The first book in the new series on ISOTYPE books is The Vital Flame by Compton Mackenzie, published by The British Gas Council in 1947. It contains 42 color photographs and five ISOTYPE charts, with a nice variety of different topics and styles.
A Bit of Context
My copy of the book came with a letter from the County Clerk of Lanarkshire to a Mr. Law, sent in May 1947, presenting him with the book. The letterhead gives a great idea of the time: it lists the telephone number as “Bell No. 3371” and an address for telegrams.
The letter is a form letter sent to a number of people. It looks like it was copied (perhaps with a mimeograph or a spirit duplicator), with the name of the addressee filled in with a typewriter later. It tells Mr. Law that the council agreed to send out “a number of copies” of the book to people likely interested in this topic. It’s rather vague and mostly pointless, telling the recipient that the council has received the books and so is now sending them out. Well, then.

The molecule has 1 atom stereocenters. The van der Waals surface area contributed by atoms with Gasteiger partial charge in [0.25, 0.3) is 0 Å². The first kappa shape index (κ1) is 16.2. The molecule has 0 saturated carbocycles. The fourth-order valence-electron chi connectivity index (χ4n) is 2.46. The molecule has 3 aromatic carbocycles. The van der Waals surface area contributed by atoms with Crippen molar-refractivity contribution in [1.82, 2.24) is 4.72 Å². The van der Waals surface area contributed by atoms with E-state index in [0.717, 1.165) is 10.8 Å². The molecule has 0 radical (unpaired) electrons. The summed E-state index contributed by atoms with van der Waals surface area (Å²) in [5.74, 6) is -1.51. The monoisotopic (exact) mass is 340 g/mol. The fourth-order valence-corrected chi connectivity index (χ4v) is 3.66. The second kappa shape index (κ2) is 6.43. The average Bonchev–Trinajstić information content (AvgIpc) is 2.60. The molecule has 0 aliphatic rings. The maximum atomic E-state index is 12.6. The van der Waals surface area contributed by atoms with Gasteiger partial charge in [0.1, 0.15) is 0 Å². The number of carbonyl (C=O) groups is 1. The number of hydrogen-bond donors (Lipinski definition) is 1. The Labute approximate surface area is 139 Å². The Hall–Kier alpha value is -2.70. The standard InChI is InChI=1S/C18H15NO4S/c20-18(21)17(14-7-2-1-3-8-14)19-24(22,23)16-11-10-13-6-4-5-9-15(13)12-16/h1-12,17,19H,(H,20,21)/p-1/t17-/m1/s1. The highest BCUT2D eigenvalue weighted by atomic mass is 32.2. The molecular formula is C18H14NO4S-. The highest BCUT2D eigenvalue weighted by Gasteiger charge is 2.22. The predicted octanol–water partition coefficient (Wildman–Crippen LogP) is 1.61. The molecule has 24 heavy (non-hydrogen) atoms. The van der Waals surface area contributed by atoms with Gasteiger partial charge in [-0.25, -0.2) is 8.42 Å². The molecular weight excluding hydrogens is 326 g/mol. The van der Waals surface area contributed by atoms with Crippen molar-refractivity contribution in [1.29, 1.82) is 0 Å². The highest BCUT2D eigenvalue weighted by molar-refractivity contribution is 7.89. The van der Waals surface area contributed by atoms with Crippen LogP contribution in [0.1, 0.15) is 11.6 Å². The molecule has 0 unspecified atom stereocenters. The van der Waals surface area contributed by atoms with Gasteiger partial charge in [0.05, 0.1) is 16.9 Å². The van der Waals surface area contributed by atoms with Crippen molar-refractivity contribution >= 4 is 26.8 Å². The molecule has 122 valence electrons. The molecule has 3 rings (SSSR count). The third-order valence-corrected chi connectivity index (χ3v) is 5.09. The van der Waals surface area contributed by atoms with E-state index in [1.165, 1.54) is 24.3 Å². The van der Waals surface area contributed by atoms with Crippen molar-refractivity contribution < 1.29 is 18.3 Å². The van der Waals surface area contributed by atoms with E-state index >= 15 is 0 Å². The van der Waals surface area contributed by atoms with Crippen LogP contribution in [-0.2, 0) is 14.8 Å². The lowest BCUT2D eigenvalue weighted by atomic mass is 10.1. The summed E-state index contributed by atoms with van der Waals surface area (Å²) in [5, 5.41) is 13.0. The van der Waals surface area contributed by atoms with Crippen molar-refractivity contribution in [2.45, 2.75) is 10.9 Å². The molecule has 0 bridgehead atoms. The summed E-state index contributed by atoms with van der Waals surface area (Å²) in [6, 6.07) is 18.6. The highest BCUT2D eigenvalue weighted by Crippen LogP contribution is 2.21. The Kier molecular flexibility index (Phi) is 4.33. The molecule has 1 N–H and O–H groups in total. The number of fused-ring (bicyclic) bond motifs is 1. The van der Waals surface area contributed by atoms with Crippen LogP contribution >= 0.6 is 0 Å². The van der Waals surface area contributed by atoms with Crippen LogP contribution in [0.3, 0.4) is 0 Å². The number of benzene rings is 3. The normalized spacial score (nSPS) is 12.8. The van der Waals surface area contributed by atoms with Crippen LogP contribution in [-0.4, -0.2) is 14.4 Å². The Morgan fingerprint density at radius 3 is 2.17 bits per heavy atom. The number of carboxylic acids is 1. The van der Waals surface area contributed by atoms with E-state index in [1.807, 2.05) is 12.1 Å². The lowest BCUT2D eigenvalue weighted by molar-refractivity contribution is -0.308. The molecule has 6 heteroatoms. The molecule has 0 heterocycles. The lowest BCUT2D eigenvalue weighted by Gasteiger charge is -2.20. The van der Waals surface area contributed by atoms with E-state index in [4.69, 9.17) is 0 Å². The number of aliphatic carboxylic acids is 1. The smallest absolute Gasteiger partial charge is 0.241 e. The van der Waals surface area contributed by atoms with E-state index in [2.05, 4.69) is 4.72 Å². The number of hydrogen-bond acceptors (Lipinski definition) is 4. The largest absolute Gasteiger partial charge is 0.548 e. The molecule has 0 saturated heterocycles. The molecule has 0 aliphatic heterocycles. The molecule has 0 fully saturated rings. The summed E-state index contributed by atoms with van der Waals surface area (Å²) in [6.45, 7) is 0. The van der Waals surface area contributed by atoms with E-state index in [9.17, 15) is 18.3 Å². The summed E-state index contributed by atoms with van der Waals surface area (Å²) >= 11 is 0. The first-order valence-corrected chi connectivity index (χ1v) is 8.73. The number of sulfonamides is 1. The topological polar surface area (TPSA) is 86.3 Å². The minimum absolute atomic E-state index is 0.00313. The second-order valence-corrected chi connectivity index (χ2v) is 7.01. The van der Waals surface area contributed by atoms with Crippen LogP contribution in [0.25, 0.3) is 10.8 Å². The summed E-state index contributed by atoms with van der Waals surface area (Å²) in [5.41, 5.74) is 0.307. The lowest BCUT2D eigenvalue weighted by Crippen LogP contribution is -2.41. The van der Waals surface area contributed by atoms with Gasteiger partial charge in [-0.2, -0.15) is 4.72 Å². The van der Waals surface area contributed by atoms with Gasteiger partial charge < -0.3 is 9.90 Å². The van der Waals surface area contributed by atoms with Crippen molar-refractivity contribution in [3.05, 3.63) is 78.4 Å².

The inside title of the book nicely summarizes the book’s “forty-two pictures in Colour Photography” and “seven pages of Isotype Charts.” For some reason, the capitalization Isotype seems to be very common in many of the books I have seen. Strangely, there is no table of contents for the 80 pages of text, but there is a List of Colour Plates for the photographs and a List of Charts in Colour for the ISOTYPE diagrams.